The rest of the film is involved with the interaction of McQueen and Ramirez. In any other movie, it would be classified as a love affair, but not with Disney. Instead, it’s cutesy and moralistic. Not coincidentally, it’s the exact point where the film lost the kids. 

McQueen’s unorthodox training ideas involve him with Ramirez in the only funny scene where they travel to Thunder Hollow’s track and are trapped into a “Crazy Eight” demolition derby, hounded by a lunatic school bus named Miss Fritter (DeLaria). McQueen is further demoralized by the fact that Ramirez wins the derby, being the last car moving at the end. His only option is to seek out the car who trained his mentor, Doc Hudson (the late Paul Newman), i.e. Smokey Yunick (Cooper). He will race with them in the Piston Cup Rally in Florida to prove to himself that he’s not washed up.

Aside from the stunning imagination coming from the Pixar studios, there were amusing characters with famous voices such as Tony Shalhoub, John Ratzenberger, Cheech Marin, and Katherine Helmond as a Ford Model T named appropriately named Lizzie. Also among the cast of voices were several racing stars including Richard Petty and Kyle Petty.

Of the three movies the rule applies. Sequels are rarely better than the original. The first Cars was by far the best with the two sequels decreasing noticeably in entertainment value. Visually, all three were stunning. As to the story...that is, as they say, another story.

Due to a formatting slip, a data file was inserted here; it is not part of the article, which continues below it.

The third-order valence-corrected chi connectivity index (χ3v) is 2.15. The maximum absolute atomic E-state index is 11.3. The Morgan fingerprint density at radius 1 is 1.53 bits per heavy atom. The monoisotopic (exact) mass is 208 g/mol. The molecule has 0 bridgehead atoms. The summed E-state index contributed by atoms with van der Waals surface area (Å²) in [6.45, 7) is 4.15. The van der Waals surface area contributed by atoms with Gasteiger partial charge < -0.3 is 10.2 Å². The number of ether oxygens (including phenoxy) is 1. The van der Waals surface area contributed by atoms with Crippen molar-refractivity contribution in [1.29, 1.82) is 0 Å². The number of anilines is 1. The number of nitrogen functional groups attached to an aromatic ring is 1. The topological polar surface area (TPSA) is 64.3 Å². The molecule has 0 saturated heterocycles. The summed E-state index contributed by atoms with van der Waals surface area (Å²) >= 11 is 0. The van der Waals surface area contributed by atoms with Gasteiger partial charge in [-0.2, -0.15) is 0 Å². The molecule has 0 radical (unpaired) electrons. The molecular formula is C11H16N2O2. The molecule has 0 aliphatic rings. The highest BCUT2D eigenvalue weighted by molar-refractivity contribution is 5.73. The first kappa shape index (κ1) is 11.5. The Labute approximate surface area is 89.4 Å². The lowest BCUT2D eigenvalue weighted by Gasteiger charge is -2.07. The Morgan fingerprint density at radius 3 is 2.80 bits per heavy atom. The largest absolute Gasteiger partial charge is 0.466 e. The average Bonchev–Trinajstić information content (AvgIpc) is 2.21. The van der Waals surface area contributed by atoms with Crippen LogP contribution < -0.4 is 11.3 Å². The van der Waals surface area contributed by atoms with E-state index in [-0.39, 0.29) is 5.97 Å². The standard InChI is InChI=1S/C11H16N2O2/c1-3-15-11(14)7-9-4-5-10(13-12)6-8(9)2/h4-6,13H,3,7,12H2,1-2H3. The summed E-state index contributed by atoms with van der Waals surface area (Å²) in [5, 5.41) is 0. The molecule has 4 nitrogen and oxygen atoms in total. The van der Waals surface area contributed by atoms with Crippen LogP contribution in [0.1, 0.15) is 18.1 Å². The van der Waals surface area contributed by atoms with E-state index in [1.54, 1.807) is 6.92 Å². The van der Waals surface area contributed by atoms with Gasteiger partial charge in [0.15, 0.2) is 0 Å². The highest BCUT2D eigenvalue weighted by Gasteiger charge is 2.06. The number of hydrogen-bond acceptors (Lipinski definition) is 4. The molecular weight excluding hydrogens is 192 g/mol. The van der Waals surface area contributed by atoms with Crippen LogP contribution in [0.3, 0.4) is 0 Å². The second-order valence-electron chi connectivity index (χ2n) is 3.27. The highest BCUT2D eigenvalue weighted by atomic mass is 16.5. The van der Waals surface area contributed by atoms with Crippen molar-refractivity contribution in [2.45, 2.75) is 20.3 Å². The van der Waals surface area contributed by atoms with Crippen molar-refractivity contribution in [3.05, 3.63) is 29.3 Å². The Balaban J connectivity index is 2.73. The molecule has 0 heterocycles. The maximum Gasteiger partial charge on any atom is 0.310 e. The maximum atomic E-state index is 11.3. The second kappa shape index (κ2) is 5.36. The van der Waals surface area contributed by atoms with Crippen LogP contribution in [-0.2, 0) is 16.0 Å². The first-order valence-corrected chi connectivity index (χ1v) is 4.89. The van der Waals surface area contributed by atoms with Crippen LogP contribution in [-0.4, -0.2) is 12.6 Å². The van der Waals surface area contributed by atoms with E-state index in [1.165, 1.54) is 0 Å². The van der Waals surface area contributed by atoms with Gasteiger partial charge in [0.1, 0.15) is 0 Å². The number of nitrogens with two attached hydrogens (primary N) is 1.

Rating: 1 out of 5 Martini glasses.

Natsumi Tapas
323 Third Avenue, New York

Tapas is a Spanish word; its culinary evolution is European. Just the juxtaposition of the word with a Japanese surname possibly meaning “summer look” and one is puzzled, if not intrigued by the combination.

Friendliness and a warm welcome were the first things I experienced. I miscalculated my arrival by an hour and they graciously changed it to an hour earlier at my last-minute request and were perfectly cordial and understanding when I arrived and identified myself. 

Inside, all is Zen, with muted salmon pink walls with small, gold flowers, dark wood, bare topped tables and cream colored banquettes and matching chairs. A stemmed water glass, folded white napkin, black chopsticks resting neatly on a black stone and a beehive-shaped soy sauce dispenser await every diner.

Seconds after I was seated and before I had the chance to gather my bearings,  my young server, Pasang, asked me if I wanted a drink, suggesting sake. I asked if they had regular cocktails and he listed the special drinks of the day. I quickly chose the Passion Margarita – tequila and passion fruit juice – to gain time to peruse the menus. It suddenly hit me that I had just ordered a Mexican cocktail in a Japanese-Italian Fusion restaurant.